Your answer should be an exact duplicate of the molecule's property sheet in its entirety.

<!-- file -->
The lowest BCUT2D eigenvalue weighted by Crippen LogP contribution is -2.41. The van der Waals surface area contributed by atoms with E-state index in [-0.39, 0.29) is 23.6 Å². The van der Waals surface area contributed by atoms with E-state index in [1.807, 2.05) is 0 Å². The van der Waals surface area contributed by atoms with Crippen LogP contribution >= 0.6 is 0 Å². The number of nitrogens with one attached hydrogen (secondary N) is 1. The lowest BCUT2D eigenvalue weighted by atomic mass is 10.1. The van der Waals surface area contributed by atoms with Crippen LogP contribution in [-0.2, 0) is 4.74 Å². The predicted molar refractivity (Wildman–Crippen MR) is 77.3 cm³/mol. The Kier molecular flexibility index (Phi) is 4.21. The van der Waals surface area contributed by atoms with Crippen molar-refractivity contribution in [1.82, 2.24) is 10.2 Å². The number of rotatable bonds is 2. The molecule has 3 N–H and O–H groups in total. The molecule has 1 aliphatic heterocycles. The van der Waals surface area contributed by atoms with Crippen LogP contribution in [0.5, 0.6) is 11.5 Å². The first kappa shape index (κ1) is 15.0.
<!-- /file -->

The lowest BCUT2D eigenvalue weighted by Crippen LogP contribution is -2.41. The van der Waals surface area contributed by atoms with E-state index in [-0.39, 0.29) is 23.6 Å². The van der Waals surface area contributed by atoms with E-state index in [1.807, 2.05) is 0 Å². The van der Waals surface area contributed by atoms with Crippen LogP contribution >= 0.6 is 0 Å². The number of nitrogens with one attached hydrogen (secondary N) is 1. The lowest BCUT2D eigenvalue weighted by atomic mass is 10.1. The van der Waals surface area contributed by atoms with Crippen LogP contribution in [-0.2, 0) is 4.74 Å². The predicted molar refractivity (Wildman–Crippen MR) is 77.3 cm³/mol. The Kier molecular flexibility index (Phi) is 4.21. The van der Waals surface area contributed by atoms with Crippen molar-refractivity contribution in [1.82, 2.24) is 10.2 Å². The number of rotatable bonds is 2. The molecule has 3 N–H and O–H groups in total. The molecule has 1 aliphatic heterocycles. The van der Waals surface area contributed by atoms with Crippen LogP contribution in [0.5, 0.6) is 11.5 Å². The first kappa shape index (κ1) is 15.0.